HOLLIDAYSBURG - Gadsden and miniature American flags whipped the air as about 70 people stood at the courthouse steps for the Blair County Tea Party's fifth annual Tax Day rally on Monday.
Although a microphone was muffled by the wind, their message rang clear: the American people are overburdened by taxes.
Blair County Tea Party Vice President Andrew Katz was on hand to introduce Art Halvorson, 57, a Manns Choice resident who announced at the rally he will establish a campaign exploratory committee to mount a 2014 primary challenge against U.S. Rep. Bill Shuster, R-9th District.
Halvorson, a retired U.S. Coast Guard captain who moved to Manns Choice in 2007 after 29 years of service to open his own business, told the crowd he isn't out to make a career out of politics. He said a burning fire rose within him, and he decided to "answer the call."
He said Shuster lists himself as a Republican, but he quoted the late British Prime Minister Margaret Thatcher to say Shuster's conservatism has "gone wobbly," citing a Heritage Foundation report stating the representative votes conservatively only 50 percent of the time.
Halvorson said he plans to spend the next 30 to 60 days meeting people and gauging support before he makes an official bid for the seat.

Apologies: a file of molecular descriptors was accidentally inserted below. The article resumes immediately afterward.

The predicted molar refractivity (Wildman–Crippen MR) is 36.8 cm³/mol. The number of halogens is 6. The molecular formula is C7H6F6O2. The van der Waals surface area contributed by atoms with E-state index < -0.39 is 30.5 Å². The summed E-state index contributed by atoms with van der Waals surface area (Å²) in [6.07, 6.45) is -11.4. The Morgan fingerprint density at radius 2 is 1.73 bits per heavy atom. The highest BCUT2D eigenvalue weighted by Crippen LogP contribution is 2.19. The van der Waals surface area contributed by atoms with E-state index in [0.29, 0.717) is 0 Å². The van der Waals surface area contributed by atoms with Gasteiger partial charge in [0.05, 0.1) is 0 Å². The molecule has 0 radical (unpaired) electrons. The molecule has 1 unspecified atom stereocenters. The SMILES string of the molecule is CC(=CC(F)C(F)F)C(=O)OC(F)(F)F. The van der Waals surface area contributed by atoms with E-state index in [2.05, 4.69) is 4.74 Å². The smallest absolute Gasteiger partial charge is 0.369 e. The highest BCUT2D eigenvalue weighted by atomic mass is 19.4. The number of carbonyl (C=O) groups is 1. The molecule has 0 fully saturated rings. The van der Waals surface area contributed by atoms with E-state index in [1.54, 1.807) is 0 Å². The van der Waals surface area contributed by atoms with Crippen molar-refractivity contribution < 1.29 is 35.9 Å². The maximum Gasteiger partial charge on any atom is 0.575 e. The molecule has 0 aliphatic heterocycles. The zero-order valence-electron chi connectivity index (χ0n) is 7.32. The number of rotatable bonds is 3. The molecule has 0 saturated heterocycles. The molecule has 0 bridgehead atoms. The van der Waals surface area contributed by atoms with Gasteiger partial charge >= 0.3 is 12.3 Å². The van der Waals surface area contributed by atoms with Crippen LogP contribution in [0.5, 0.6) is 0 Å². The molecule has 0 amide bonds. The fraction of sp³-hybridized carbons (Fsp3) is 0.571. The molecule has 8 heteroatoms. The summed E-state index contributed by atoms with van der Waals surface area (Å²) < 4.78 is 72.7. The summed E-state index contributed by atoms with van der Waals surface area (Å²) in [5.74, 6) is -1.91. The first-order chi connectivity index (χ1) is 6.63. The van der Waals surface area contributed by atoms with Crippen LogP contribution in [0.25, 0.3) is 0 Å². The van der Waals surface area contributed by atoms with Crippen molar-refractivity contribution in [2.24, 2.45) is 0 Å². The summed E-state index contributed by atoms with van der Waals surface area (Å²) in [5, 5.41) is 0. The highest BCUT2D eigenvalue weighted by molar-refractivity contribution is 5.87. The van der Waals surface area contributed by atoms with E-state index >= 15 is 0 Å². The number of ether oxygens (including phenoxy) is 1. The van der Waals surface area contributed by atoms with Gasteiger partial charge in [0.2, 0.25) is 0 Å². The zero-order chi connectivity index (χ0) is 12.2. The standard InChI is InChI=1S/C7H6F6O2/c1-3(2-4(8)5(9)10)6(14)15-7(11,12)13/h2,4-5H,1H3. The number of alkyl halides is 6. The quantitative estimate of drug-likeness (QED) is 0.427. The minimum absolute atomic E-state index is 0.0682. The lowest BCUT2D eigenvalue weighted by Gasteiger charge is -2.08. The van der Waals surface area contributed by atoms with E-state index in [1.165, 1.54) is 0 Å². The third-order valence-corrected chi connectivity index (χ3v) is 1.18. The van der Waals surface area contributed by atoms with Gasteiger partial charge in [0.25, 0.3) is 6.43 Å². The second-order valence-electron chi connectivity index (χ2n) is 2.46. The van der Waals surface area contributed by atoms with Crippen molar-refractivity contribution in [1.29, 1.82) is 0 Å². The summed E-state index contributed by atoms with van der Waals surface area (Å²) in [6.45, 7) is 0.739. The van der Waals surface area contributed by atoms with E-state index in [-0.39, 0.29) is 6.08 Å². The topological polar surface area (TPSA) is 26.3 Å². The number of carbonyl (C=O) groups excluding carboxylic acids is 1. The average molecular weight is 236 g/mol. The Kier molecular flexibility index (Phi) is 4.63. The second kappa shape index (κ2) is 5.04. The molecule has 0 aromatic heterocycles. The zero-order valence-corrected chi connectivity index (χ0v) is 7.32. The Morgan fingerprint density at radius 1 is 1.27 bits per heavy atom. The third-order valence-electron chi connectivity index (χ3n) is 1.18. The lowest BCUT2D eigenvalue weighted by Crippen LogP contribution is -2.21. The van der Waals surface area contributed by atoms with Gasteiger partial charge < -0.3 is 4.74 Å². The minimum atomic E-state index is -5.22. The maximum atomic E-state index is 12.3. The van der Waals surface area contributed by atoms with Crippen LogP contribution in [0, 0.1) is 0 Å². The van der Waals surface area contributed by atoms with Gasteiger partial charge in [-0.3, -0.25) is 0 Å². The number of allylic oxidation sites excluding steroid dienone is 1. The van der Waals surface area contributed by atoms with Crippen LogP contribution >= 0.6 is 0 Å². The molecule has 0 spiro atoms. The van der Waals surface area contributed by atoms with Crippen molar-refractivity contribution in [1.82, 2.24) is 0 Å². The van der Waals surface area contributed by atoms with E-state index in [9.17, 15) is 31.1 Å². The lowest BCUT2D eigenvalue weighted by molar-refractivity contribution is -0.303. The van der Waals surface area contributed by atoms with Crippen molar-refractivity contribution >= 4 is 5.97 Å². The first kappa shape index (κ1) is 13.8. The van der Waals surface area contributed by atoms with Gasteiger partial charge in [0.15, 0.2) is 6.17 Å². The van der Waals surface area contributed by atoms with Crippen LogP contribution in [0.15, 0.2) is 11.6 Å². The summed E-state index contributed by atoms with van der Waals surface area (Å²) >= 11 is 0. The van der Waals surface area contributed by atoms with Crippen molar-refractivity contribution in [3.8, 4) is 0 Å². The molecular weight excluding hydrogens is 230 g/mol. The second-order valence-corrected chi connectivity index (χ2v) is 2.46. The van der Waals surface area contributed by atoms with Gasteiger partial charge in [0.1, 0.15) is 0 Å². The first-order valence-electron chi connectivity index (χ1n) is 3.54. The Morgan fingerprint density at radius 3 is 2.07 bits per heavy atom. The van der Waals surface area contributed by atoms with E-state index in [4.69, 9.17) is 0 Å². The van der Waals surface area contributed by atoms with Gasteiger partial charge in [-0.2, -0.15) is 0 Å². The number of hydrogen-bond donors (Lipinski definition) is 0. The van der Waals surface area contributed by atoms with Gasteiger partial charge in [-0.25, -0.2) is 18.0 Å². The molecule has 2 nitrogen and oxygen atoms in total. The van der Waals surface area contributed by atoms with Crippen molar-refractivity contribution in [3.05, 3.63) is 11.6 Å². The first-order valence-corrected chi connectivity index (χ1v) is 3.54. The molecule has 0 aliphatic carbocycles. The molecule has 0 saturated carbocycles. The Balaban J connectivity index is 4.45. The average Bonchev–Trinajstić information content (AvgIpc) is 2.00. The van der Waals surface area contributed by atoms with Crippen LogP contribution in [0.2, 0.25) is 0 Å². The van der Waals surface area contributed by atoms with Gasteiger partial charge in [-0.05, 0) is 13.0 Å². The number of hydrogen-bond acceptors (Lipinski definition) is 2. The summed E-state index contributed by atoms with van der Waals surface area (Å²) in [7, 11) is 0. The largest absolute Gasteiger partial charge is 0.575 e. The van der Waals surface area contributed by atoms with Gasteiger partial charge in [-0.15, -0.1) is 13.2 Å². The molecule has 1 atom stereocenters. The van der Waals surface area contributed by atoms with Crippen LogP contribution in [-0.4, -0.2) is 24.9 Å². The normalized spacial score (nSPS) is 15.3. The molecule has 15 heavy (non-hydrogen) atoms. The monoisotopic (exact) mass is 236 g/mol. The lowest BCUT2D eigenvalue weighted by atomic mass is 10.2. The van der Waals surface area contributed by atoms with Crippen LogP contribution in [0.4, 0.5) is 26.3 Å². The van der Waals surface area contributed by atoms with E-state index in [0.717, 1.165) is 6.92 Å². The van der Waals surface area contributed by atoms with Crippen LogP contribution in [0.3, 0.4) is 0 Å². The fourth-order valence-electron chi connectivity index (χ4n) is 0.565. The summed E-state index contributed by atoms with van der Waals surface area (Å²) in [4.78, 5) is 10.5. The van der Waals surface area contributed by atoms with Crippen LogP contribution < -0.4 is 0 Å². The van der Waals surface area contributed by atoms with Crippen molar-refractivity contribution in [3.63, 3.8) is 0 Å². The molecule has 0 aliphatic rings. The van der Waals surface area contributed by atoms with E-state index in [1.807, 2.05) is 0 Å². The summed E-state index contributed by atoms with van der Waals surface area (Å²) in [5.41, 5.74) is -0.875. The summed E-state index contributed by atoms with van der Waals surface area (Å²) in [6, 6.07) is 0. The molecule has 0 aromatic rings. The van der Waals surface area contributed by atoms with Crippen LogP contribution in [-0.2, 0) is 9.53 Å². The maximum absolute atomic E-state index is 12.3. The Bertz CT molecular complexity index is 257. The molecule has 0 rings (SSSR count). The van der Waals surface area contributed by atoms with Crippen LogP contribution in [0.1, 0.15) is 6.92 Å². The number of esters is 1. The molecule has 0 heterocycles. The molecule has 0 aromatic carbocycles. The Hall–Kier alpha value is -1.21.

He also said he knows how much he would invest in the race should he run but is not disclosing the amount.
Scott Soisson, a local Sheetz information technology analyst and Air National Guard veteran, relied on quotes from Presidents Thomas Jefferson, Dwight Eisenhower and Ronald Reagan, as well as British Prime Minister Winston Churchill, to deliver his message on taxes and freedom.
"The Founding Fathers would not be pleased" to know what happened to the tax system, where citizens are paying so much without knowing where their money is being spent.
Businessman and WRTA talk show host Dave Barger gave a 23-minute speech on the tax code, attacks from liberal outlets on conservatism and "lifer" politicians.
He encouraged attendees to celebrate April 18, Tax Freedom Day, which is the day when Americans have earned enough to pay their tax bills for the year, according to the Tea Party.
Barger told the crowd they'd pay more in taxes this year than they would spend on food, clothing and shelter combined and said the real threat isn't coming from Democrats or Republicans, but members of what he called the incumbent party.
He said people call Tea Party members radicals, but he asked the attendees whether they got involved and whether they showed up to the rally because they're radical or because they're patriots.
"We're patriots!" he announced to cheers.
Mirror Staff Writer Kelly Cernetich is at 946-7520.